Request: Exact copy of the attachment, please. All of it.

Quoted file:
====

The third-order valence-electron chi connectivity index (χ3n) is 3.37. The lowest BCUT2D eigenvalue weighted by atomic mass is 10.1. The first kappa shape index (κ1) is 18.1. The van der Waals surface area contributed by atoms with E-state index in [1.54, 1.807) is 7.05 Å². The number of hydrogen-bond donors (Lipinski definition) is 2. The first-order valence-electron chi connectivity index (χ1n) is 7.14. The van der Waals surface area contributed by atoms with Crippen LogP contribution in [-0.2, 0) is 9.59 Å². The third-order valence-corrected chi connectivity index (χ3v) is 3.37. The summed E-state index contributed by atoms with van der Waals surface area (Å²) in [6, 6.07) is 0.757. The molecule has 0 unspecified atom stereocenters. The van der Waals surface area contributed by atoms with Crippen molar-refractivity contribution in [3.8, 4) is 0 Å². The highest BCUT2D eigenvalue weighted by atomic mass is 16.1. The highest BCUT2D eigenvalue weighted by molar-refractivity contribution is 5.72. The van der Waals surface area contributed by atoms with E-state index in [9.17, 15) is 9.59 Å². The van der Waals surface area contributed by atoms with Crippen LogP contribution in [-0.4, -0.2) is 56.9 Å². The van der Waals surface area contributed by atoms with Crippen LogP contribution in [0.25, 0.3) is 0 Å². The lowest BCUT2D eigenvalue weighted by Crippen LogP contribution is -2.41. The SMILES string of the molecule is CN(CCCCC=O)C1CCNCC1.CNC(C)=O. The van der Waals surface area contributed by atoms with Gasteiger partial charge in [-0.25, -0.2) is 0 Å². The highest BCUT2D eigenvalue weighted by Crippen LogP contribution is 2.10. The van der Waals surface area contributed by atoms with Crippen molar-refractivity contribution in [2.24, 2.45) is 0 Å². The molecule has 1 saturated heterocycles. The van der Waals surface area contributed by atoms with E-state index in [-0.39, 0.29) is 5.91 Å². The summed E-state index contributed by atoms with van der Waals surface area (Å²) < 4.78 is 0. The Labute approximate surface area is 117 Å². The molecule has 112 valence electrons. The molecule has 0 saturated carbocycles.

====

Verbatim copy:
The third-order valence-electron chi connectivity index (χ3n) is 3.37. The lowest BCUT2D eigenvalue weighted by atomic mass is 10.1. The first kappa shape index (κ1) is 18.1. The van der Waals surface area contributed by atoms with E-state index in [1.54, 1.807) is 7.05 Å². The number of hydrogen-bond donors (Lipinski definition) is 2. The first-order valence-electron chi connectivity index (χ1n) is 7.14. The van der Waals surface area contributed by atoms with Crippen LogP contribution in [-0.2, 0) is 9.59 Å². The third-order valence-corrected chi connectivity index (χ3v) is 3.37. The summed E-state index contributed by atoms with van der Waals surface area (Å²) in [6, 6.07) is 0.757. The molecule has 0 unspecified atom stereocenters. The van der Waals surface area contributed by atoms with Crippen molar-refractivity contribution in [3.8, 4) is 0 Å². The highest BCUT2D eigenvalue weighted by atomic mass is 16.1. The highest BCUT2D eigenvalue weighted by molar-refractivity contribution is 5.72. The van der Waals surface area contributed by atoms with E-state index in [9.17, 15) is 9.59 Å². The van der Waals surface area contributed by atoms with Crippen LogP contribution in [-0.4, -0.2) is 56.9 Å². The van der Waals surface area contributed by atoms with Crippen LogP contribution in [0.25, 0.3) is 0 Å². The lowest BCUT2D eigenvalue weighted by Crippen LogP contribution is -2.41. The SMILES string of the molecule is CN(CCCCC=O)C1CCNCC1.CNC(C)=O. The van der Waals surface area contributed by atoms with Gasteiger partial charge in [-0.25, -0.2) is 0 Å². The highest BCUT2D eigenvalue weighted by Crippen LogP contribution is 2.10. The van der Waals surface area contributed by atoms with Crippen molar-refractivity contribution in [2.24, 2.45) is 0 Å². The molecule has 1 saturated heterocycles. The van der Waals surface area contributed by atoms with E-state index in [-0.39, 0.29) is 5.91 Å². The summed E-state index contributed by atoms with van der Waals surface area (Å²) < 4.78 is 0. The Labute approximate surface area is 117 Å². The molecule has 112 valence electrons. The molecule has 0 saturated carbocycles.